Watch a promising sci-fi premise disappear into thin air.
After conquering the spy thriller genre with the much-hailed Bourne franchise, director Doug Liman takes on science fiction with Jumper, the big-screen adaptation of Steven Gould's teen-oriented novels "Jumper" and "Reflex."
Employing a husky, faux-tough-guy voice markedly similar to the one he used as Bob Dylan (officially credited as "musician" -- no doubt to placate Dylan's famously tenacious lawyers) in Sienna Miller's little-seen Edie Sedgwick biopic Factory Girl, Hayden Christensen stars as David Rice, a gawky Ann Arbor teenager tormented by bullies at school and an alcoholic single dad at home. But David is no ordinary gawky teenager, as he soon discovers when he saves himself from drowning by spontaneously teleporting to a nearby library. According to the movie's parlance, he's what's known as a Jumper, an otherwise normal human blessed with a unique genetic mutation that allows him to teleport (aka "jump") anywhere in the world.
Upon growing accustomed to his remarkable new ability, David does what most immature, hormone-driven teenagers in his position would do: He robs a bank, sets himself up with swanky apartments around the world, and embarks on one long, hedonistic vacation. He lounges atop the Sphinx, surfs a monster wave in Fiji and beds a pretty lass in London. His ultimate prize, however, is lifelong crush Millie (Rachel Bilson), and soon he's back in his hometown, using his newfound powers to woo the girl of his dreams.
Meanwhile, David's globe-trotting, womanizing ways haven't gone entirely unnoticed. Hot on his trail is Roland (Samuel L. Jackson, inexplicably wearing a bright white wig), the zealous leader of an enigmatic group of assassins bent on ridding the world of Jumpers and their cohorts. Fortunately, David also gains a powerful ally: Griffin (Jamie Bell), a young, ornery Scottish jumper who informs him that the nasty folks trying to ruin his fun are called "paladins." Armed with brain-scrambling super-tasers (dubbed "tethers") and wormhole-opening devices that allow them to follow jumpers wherever they go, the pseudo-religious paladins ("Only God should have the power to be all places at all times," rants Roland) have been ruthlessly hunting the mutant prey for generations. It's all part of an epic, centuries-long war that will surely be explored in future sequels.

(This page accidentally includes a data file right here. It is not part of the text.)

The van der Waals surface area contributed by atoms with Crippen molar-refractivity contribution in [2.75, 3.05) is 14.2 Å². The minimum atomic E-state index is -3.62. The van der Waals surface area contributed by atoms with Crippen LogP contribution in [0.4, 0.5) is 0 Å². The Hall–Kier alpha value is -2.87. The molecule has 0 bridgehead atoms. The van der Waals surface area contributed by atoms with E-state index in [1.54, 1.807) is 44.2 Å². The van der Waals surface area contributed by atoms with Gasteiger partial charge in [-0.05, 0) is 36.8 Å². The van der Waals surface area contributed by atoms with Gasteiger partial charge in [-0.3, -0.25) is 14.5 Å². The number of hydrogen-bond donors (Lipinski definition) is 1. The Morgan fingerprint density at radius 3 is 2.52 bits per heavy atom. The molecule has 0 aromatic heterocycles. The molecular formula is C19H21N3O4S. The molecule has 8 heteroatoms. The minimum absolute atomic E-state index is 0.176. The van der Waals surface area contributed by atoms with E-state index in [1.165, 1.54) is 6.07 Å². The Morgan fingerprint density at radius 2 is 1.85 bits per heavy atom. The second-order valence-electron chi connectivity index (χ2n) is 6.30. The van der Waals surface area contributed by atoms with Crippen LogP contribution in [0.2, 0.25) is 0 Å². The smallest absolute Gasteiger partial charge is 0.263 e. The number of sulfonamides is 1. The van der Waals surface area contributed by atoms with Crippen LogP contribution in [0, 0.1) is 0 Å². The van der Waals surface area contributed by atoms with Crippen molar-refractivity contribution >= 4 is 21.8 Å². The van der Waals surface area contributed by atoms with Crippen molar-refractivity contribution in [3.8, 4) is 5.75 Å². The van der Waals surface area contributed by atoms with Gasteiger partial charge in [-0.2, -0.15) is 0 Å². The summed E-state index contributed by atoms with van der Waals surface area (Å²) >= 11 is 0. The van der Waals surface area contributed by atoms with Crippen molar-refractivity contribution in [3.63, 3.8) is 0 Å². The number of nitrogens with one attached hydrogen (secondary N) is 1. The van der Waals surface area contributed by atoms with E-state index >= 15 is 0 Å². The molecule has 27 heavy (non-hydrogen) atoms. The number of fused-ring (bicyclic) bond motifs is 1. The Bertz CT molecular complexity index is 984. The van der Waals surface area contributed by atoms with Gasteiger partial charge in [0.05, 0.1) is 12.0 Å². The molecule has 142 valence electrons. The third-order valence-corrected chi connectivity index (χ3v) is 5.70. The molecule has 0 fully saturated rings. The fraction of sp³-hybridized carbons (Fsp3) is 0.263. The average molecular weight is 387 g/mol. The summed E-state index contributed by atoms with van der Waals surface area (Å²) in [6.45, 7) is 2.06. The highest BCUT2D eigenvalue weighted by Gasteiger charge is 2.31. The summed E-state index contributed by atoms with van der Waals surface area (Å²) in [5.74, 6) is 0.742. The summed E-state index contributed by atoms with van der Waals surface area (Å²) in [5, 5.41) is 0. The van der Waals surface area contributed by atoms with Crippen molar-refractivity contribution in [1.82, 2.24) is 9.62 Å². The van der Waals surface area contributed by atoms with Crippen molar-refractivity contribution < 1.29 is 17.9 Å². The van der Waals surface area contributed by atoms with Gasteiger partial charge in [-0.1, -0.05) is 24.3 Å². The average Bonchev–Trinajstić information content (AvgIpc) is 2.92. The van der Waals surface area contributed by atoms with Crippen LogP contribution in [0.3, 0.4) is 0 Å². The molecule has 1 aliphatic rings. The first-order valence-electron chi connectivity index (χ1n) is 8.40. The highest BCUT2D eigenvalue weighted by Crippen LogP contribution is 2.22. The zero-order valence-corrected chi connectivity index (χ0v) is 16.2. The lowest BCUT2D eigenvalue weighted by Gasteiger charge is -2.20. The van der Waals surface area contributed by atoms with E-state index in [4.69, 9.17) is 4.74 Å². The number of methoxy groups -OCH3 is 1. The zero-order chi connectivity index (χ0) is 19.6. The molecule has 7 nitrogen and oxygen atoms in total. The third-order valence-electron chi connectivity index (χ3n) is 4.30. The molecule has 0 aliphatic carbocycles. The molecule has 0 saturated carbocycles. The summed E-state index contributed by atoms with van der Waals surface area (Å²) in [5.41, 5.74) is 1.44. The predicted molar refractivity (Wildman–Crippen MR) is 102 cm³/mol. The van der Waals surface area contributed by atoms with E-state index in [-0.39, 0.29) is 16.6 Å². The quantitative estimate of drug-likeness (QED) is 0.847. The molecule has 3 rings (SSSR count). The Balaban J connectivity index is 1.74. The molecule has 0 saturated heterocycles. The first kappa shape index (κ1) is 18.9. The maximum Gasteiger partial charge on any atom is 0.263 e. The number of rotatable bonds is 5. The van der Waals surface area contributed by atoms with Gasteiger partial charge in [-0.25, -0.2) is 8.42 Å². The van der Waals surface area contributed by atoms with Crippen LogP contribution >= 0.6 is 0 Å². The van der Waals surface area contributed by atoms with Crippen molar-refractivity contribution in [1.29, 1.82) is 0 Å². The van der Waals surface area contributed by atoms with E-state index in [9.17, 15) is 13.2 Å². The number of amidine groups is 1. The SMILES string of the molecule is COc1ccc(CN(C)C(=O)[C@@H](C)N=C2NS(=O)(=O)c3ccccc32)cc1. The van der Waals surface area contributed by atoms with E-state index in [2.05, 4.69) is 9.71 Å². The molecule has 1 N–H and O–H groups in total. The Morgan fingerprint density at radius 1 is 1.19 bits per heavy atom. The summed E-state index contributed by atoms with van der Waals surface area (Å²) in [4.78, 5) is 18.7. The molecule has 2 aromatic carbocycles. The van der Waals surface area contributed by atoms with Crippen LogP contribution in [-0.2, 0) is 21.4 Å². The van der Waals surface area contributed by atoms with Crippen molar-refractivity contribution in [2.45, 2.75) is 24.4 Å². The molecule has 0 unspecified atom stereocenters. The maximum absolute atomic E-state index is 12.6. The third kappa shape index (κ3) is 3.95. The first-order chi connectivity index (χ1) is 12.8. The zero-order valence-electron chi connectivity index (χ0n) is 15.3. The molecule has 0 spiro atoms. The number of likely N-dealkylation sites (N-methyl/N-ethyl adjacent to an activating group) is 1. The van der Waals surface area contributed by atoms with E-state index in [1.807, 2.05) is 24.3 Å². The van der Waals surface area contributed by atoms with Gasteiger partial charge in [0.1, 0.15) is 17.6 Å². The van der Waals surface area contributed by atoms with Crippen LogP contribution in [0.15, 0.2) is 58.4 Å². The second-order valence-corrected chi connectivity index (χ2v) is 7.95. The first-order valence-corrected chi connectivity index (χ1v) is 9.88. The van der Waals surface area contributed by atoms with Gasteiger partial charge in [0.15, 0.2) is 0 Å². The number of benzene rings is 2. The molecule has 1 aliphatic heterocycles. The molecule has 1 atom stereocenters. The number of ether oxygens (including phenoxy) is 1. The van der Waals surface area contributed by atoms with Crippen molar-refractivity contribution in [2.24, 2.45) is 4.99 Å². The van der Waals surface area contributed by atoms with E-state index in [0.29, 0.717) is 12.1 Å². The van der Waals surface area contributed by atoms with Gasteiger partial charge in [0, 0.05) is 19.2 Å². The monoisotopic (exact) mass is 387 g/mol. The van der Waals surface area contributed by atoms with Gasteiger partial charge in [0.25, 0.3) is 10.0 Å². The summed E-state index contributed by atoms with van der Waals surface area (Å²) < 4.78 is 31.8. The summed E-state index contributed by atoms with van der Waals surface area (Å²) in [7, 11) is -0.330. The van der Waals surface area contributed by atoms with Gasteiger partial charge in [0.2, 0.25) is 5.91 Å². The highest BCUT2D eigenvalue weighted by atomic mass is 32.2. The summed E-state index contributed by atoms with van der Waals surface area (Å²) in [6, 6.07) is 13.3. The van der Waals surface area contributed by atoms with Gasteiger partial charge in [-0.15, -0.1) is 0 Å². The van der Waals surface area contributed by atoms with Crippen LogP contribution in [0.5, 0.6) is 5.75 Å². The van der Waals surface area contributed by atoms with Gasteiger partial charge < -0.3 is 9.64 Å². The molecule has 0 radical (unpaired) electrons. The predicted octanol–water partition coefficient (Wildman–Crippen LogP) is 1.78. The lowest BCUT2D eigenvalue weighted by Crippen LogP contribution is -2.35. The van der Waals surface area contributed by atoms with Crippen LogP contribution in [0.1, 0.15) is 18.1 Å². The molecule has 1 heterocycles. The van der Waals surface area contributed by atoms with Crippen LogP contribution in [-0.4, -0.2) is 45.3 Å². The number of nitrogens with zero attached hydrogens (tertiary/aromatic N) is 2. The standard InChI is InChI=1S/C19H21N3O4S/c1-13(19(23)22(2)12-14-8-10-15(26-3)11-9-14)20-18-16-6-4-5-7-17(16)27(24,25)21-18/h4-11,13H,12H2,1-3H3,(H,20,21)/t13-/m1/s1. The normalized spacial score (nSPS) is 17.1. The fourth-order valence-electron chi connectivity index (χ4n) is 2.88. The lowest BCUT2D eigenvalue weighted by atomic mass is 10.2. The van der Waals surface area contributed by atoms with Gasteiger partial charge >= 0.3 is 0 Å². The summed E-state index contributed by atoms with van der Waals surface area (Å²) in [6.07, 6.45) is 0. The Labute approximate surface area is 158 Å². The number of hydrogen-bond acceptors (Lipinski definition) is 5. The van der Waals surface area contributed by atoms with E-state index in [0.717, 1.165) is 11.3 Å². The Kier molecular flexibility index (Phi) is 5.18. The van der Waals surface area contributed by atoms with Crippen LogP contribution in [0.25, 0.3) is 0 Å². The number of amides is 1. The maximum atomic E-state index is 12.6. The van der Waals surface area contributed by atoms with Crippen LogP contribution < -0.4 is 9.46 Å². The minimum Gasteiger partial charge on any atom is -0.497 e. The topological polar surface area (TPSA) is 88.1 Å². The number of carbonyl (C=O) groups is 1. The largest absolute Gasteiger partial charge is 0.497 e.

If there are any future sequels. Jumper may very well be "one-and-done" for director-producer Liman, who took care to pack this lackluster flick with plenty of fancy camera work, exotic locations and impressive visual effects, but failed to pay proper attention to story and character development. For his part, Christensen is unable to lend any real depth to his stubbornly bland -- and bewilderingly selfish -- character. Jackson, on the other hand, is mostly one-dimensional, as is eye candy Bilson.
With an interesting -- albeit highly implausible -- premise, Jumper had the opportunity to lay the framework for a fun, Highlander-esque mythology that could have helped compensate for its other flaws. But Liman and screenwriter David Goyer are frustratingly stingy with the details, leaving us precious little to grab onto.
Disagree? Let me know at tleupp@Reelz.com.